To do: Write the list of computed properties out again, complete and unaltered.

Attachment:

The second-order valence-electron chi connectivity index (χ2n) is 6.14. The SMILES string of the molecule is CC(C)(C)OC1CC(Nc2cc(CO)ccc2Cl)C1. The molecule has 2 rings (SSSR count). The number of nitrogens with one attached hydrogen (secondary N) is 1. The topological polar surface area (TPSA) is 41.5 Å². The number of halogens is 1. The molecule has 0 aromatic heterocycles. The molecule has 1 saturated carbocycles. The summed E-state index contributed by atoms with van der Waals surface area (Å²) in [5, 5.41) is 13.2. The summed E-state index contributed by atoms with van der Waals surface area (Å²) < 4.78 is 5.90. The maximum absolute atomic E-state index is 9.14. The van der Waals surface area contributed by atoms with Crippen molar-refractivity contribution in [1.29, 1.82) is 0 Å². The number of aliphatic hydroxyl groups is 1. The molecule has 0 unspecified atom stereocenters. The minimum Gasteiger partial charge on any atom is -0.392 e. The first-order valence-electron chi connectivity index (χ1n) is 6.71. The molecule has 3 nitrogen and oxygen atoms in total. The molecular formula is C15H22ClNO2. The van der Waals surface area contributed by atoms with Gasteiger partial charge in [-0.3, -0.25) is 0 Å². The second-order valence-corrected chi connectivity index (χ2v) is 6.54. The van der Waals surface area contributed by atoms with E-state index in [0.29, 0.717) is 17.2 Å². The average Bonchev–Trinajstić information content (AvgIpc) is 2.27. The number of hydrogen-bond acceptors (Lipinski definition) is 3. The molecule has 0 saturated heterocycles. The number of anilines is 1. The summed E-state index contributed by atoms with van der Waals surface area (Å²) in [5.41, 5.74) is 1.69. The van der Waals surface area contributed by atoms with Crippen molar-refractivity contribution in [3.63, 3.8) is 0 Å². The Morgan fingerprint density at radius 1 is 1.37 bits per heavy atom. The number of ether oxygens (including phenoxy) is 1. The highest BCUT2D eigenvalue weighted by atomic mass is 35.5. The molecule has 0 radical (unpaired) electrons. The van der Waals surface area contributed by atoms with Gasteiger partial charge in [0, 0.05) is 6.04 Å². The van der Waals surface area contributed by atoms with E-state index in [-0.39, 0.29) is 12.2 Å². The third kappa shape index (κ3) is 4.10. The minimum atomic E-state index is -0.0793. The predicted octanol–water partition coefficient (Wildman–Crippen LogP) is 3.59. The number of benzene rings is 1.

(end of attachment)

The second-order valence-electron chi connectivity index (χ2n) is 6.14. The SMILES string of the molecule is CC(C)(C)OC1CC(Nc2cc(CO)ccc2Cl)C1. The molecule has 2 rings (SSSR count). The number of nitrogens with one attached hydrogen (secondary N) is 1. The topological polar surface area (TPSA) is 41.5 Å². The number of halogens is 1. The molecule has 0 aromatic heterocycles. The molecule has 1 saturated carbocycles. The summed E-state index contributed by atoms with van der Waals surface area (Å²) in [5, 5.41) is 13.2. The summed E-state index contributed by atoms with van der Waals surface area (Å²) < 4.78 is 5.90. The maximum absolute atomic E-state index is 9.14. The van der Waals surface area contributed by atoms with Crippen molar-refractivity contribution in [1.29, 1.82) is 0 Å². The number of aliphatic hydroxyl groups is 1. The molecule has 0 unspecified atom stereocenters. The minimum Gasteiger partial charge on any atom is -0.392 e. The first-order valence-electron chi connectivity index (χ1n) is 6.71. The molecule has 3 nitrogen and oxygen atoms in total. The molecular formula is C15H22ClNO2. The van der Waals surface area contributed by atoms with Gasteiger partial charge in [-0.3, -0.25) is 0 Å². The second-order valence-corrected chi connectivity index (χ2v) is 6.54. The van der Waals surface area contributed by atoms with E-state index in [0.29, 0.717) is 17.2 Å². The average Bonchev–Trinajstić information content (AvgIpc) is 2.27. The number of hydrogen-bond acceptors (Lipinski definition) is 3. The molecule has 0 saturated heterocycles. The number of anilines is 1. The summed E-state index contributed by atoms with van der Waals surface area (Å²) in [5.41, 5.74) is 1.69. The van der Waals surface area contributed by atoms with Crippen molar-refractivity contribution in [3.63, 3.8) is 0 Å². The Morgan fingerprint density at radius 1 is 1.37 bits per heavy atom. The number of ether oxygens (including phenoxy) is 1. The highest BCUT2D eigenvalue weighted by atomic mass is 35.5. The molecule has 0 radical (unpaired) electrons. The van der Waals surface area contributed by atoms with Gasteiger partial charge in [0, 0.05) is 6.04 Å². The van der Waals surface area contributed by atoms with E-state index in [-0.39, 0.29) is 12.2 Å². The third kappa shape index (κ3) is 4.10. The minimum atomic E-state index is -0.0793. The predicted octanol–water partition coefficient (Wildman–Crippen LogP) is 3.59. The number of benzene rings is 1.